During the 18 days between Eyal Yifrah, Naftali Fraenkel and Gil-Ad Shaer going missing and when their bodies were found, I prayed for them more times than I can count, my eyes inevitably welling up with tears each time.
I prayed in the Knesset with lawmakers across the political spectrum, becoming a part of the story I was reporting. I prayed in synagogue. I prayed at home, reciting Psalms in my heart. But mostly, I prayed with the Israeli and Jewish peoples who were united in hope that the boys would come home safely.
I also went to Tel Aviv’s Rabin Square to pray three times. First, two days after the news came out, with hundreds of people cramped into the square’s southern end, as most of the area was filled with the annual book fair.
Second, on Sunday night at a prayer rally, with thousands of people, who were bused in from all over Israel, filling the square.
Then, I returned late Monday night. This time, I was praying in the boys’ memory.
When I approached the square’s northwest corner, I saw about 300 people – some sitting on the floor, some standing – gathered around hundreds of candles. Some of the candles were arranged in shapes like the Star of David or a heart. Some formed a frame for an Israeli Flag that was on the ground. Some spelled out Eyal, Gilad and Naftali in Hebrew. Others spelled out messages, like “May God avenge their blood.”
The crowd was surprisingly mixed; young and old, religious and secular. I only say surprisingly because the crowd at the huge rally on Sunday night looked like a national convention of religious- Zionist youth groups.
On Monday, there were quite a few teens in Bnei Akiva shirts playing instruments and lighting candles, but there were also Breslov Hassidim, young adults with dreadlocks and tattoos wearing tank tops and shorts and people who looked like they could have been the boys’ grandparents, some with their heads covered by kippot and scarves and some with their heads bare.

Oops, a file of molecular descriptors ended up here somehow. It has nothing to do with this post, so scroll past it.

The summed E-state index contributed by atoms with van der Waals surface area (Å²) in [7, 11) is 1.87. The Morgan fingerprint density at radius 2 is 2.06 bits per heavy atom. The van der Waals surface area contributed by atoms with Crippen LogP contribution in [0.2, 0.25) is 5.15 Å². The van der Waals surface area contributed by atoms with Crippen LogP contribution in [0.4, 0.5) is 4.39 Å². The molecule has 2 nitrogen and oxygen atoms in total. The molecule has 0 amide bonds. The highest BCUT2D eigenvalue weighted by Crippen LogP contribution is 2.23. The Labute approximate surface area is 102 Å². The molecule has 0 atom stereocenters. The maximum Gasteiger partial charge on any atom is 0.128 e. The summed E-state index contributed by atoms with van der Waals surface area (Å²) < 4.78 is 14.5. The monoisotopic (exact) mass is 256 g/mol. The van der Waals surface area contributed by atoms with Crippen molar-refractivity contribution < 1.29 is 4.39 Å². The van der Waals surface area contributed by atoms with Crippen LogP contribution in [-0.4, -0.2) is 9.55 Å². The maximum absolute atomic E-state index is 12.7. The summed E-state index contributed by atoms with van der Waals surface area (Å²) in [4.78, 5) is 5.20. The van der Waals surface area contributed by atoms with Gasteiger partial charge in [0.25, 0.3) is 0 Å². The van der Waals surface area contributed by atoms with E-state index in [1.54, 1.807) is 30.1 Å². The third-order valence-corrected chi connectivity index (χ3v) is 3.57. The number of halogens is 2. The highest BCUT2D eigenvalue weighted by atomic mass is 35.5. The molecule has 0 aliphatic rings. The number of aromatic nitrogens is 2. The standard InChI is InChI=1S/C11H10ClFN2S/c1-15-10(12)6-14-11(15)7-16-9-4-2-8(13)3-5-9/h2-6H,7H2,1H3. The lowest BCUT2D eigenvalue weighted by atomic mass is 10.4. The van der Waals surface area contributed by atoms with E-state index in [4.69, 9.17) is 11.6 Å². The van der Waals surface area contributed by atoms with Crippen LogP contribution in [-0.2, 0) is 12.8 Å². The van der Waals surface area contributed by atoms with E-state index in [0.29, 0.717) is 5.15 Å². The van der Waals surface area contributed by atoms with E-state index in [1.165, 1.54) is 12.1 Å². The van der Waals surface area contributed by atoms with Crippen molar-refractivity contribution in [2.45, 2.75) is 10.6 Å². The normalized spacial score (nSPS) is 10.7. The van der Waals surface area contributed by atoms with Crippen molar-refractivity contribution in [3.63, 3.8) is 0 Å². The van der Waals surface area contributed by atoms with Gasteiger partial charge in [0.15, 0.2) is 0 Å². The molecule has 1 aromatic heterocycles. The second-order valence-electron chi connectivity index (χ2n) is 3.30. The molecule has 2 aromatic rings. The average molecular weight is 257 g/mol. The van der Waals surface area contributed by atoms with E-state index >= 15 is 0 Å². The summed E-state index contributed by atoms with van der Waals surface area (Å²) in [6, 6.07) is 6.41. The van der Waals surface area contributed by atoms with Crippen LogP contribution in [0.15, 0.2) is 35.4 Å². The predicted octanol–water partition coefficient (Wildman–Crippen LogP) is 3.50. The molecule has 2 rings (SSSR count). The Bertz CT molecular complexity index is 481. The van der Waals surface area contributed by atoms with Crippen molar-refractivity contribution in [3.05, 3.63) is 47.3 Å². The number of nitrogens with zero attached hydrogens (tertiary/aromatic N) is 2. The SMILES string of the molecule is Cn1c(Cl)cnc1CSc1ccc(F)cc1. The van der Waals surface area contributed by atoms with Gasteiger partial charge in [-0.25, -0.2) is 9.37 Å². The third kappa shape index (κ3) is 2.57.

One of those possible- grandmothers, who looked secular, stood up and said, “My name is Rachel and I am a mother. Rachel is mourning for her children,” she declared, quoting Jeremiah.
“This is a tragedy, but one good thing came of it, we are all here, united. There is so much hatred, usually. Please, we must stay this way.”
Sitting around the candles were people with musical instruments – guitars, flutes and recorders – and the mourners were singing as one, both religious songs like Rabbi Nachman of Breslov’s “the world is a narrow bridge and the most important thing is not to fear at all” and secular ones like the Nahal Band’s “sing a song for peace.”
But perhaps the most moving song was one by Arik Einstein, who represents the Israeli ethos for many and was remembered in a similar spontaneous gathering of mourners with candles in Rabin Square the evening after he died in November.
The next day, thousands paid respects to him in an official ceremony at the same site.
The guitars played on Monday night and the mourners sang along: “Between the hidden darkness\ in our bitter world\they say we still have hope\it is called love\and we are waiting for it to come.”
“Between confusion and tragedy\know there is a solution.\ They call it love.”
And the chorus: “We have love\and it will wake up and touch us\we have love\and it will win.”
I remembered what Naftali’s mother, Rachel Fraenkel, said to a group of schoolgirls after a prayer rally at the Western Wall: “God doesn’t work for us.”
No, God doesn’t work for us, and He certainly didn’t answer our prayers for the boys to come home in one piece, but God also works in mysterious ways. Perhaps, the light in all this darkness is from the love that the people of Israel, Am Yisrael, showed for one another on Monday night.
Young, old, religious, secular, men and women came to Tel Aviv’s main square to be together, unite in mourning and comfort one another.
We still have love for one another, and it will win.